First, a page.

Ready to watch STAY HOME : SHORT FILM HERE or on Facebook.com/arowefilms or youtube.com/arowefilms. It would mean a lot to me if you all hit the like buttons and share it with your friends. Help me get this to an audience. Part of this is self-promotion because I want my hard work to be seen but also because in the process making Stay Home, a film in which I was the sole cast member (with voice by Carla Ayala) and crew, this became much more than a first time film. With the development of COVID19 in America developing in real-time, it became important for me to not just be a character that happens to be black but to provide context to what that means in the narrative of this pandemic mesh with the black experience. How we as people of color poorly deal with our health, not seeing doctors, not taking things seriously, and improperly deal with mental health as the demographic hardest hit by the COVID19 virus. I made last-minute changes to help create an undertone to the visual narrative because to me the role of an artist is to entertain, create perspective, and say something. Without those last-minute tweaks, I believe I would have done the audience a disservice as an artist. For me this is more than a film or short film, it is a fracture of the black experience during a health crisis. Thanks for watching and I look forward to your feedback!
So there will be three different ways to purchase WiFi at Rock Bottom: Something About Meth book. I wanted to make sure there were some great options to fit the type of reader you are and also create something special. I feel like this will be the only book I write and I wanted to at least release it Continue reading
Today I realized I don’t post very much photography. I was looking for some old shots and realized how much is actually uploaded but not posted. That will be changing very soon. Stay Tuned. Photo dump is on the way
Big News for me at the Tallgrass Film Festival in Wichita! As I type this facebook has reminded me that 6 years ago today I was in my first Tallgrass Film Fest as a filmmaker doing a Q&A about my short documentary “Caveman Evolved”. The fun part about this is for the past week I have been saying I need to update my blog and put it off. I was thinking how this needs to be a better app so I could update on the go and come to find out the blog app is far better now. Hopefully that helps make this easier. On Saturday, October 23rd 5:30pm I have the pleasure of moderating and hosting the Q&A at the Gordon Parks Gala for Tallgrass Film Festival at the Orpheum. It will be a double feature with the retrospective documentary on Gordon Parks entitled “A Choice of Weapons” and the classic film “Shaft” directed by Gordon Parks which was also the first major motion picture with a black director. In between both films will be a Conversation with Gordon’s son David Parks and we will talk to his fathers legacy and the 50th anniversary of Shaft.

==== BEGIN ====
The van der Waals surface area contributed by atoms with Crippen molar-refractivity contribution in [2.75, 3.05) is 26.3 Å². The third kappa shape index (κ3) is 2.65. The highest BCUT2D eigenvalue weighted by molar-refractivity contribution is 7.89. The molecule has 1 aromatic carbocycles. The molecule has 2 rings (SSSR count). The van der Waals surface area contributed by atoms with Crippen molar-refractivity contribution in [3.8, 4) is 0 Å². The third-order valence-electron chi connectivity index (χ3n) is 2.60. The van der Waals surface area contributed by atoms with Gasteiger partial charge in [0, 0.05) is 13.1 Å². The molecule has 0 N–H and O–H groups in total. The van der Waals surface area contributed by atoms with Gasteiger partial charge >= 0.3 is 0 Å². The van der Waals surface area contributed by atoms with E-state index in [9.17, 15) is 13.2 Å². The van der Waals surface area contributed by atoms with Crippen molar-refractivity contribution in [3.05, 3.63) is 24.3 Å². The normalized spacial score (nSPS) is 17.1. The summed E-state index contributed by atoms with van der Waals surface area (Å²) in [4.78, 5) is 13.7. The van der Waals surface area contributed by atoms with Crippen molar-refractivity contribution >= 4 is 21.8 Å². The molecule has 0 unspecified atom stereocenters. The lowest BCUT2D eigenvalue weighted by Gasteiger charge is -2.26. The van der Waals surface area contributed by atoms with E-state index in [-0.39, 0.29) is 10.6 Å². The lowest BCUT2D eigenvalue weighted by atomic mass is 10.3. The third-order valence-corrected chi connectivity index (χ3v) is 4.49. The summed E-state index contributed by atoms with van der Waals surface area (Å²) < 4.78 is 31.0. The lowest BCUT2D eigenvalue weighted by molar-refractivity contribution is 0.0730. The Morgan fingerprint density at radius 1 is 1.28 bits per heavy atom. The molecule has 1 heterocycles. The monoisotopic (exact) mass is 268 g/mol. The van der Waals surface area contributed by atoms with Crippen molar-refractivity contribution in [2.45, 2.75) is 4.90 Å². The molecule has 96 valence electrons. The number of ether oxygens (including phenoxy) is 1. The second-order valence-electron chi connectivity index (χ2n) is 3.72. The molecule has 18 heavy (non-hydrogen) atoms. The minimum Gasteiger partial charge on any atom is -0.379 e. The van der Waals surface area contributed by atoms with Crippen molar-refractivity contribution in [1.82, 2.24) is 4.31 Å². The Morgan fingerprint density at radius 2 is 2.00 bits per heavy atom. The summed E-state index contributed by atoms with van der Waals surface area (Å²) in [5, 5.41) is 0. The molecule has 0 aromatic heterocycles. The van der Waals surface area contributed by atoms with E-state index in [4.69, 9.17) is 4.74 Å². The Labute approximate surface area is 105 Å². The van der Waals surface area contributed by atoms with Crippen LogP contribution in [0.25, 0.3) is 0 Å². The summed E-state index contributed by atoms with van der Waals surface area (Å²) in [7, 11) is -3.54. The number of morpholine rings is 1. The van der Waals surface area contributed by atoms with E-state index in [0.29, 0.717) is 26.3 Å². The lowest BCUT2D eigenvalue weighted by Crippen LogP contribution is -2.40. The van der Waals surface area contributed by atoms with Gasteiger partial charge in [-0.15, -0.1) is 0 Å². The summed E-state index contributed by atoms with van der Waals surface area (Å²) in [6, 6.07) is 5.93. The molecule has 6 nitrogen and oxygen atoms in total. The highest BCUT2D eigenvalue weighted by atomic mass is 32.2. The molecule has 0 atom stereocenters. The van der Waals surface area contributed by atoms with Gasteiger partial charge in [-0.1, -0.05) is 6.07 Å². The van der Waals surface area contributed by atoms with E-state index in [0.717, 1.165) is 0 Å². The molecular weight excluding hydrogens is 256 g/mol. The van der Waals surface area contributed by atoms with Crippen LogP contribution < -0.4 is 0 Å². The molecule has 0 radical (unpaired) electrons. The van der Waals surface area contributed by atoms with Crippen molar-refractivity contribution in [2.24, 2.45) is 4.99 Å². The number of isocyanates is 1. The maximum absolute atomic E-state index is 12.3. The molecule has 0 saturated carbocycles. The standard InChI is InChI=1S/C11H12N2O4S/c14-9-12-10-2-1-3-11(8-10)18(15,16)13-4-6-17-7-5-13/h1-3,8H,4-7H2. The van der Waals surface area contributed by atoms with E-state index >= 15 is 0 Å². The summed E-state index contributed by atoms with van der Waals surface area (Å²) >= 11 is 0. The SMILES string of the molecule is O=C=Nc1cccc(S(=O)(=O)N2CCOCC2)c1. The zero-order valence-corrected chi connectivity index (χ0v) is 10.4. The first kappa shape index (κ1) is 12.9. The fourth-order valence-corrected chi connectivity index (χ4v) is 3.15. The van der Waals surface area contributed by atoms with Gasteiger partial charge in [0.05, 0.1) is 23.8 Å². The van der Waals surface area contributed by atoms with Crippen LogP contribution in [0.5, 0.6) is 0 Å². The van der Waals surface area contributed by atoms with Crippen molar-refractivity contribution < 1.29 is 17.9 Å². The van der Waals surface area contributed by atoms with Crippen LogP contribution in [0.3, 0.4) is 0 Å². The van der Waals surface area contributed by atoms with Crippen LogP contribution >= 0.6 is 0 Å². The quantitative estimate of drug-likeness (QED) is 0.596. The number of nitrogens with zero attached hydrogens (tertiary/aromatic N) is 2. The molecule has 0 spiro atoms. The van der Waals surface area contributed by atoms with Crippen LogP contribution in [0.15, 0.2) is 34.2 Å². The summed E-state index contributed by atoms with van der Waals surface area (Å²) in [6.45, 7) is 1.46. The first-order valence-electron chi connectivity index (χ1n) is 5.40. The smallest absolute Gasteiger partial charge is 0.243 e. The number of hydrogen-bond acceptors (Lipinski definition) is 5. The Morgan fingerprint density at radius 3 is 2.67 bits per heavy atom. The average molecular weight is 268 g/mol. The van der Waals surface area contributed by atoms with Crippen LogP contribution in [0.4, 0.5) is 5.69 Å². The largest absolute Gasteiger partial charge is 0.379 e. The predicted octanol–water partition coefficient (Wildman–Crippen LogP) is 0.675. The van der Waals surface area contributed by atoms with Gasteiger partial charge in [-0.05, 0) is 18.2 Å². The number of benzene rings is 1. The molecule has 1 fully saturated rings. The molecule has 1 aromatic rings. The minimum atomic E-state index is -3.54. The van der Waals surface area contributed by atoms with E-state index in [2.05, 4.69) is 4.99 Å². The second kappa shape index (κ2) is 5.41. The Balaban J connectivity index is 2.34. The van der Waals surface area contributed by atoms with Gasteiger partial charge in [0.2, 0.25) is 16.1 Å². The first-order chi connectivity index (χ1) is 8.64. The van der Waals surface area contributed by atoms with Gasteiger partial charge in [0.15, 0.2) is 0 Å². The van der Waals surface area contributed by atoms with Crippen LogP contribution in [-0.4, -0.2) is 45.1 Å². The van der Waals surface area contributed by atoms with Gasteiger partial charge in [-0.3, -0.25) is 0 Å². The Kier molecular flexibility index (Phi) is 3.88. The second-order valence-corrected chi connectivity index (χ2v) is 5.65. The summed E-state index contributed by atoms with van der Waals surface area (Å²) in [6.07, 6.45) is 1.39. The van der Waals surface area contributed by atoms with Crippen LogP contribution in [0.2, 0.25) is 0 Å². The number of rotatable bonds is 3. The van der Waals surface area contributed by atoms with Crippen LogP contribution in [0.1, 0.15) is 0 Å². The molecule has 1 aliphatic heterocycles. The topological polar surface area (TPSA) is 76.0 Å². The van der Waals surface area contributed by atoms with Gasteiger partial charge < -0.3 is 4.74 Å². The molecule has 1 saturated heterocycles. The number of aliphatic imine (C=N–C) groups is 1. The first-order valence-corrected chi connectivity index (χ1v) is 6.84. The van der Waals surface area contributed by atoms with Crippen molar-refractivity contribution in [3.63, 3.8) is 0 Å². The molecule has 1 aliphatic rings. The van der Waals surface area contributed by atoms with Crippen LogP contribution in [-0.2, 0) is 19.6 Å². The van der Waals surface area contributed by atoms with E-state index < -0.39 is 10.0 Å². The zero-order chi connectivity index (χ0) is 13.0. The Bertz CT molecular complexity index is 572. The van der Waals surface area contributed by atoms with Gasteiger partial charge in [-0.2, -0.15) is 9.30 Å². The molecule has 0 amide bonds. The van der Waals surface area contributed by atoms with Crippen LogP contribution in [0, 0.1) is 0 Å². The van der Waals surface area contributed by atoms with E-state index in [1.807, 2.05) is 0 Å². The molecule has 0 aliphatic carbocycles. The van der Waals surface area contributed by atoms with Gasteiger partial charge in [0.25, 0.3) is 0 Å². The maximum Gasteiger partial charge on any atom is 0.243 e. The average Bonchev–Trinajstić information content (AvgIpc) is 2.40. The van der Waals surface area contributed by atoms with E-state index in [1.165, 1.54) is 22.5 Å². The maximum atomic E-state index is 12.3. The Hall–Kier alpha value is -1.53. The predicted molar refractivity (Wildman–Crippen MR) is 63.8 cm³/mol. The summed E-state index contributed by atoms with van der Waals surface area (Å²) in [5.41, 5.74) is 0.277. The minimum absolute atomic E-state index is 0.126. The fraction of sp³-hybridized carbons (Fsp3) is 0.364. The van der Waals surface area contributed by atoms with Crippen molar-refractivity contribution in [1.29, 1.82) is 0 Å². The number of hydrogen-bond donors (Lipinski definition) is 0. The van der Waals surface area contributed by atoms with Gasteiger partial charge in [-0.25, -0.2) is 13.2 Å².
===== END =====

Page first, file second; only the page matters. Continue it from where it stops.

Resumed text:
This is such the honor for me because Gordon Parks changed how I approached art when I was 17 years old and for the first time I will be able to share that story with David Parks and the audience in attendance (visit tallgrassfilm.org for tickets). To say I am anxious is an understatement. Oddly the day before I was asked to host this event, I had a chance encounter with David Parks via mutual friends. He wasn’t apart of the program of attendees but happened to be there. This was a storm event night and the location was bad for me to travel but after some discussion I end up going. My motto for many things I do not want to do is to just show up and let the universe work. Out of respect, I do not want to share the private conversation we had yet but this was a table of big personalities and loud opinions. It was a great time and for this opportunity to fall in my lap was perfect timing and the universe doing its work. There was so much more I wanted to talk about with David Parks and hope to ask a few of those Saturday at the festival.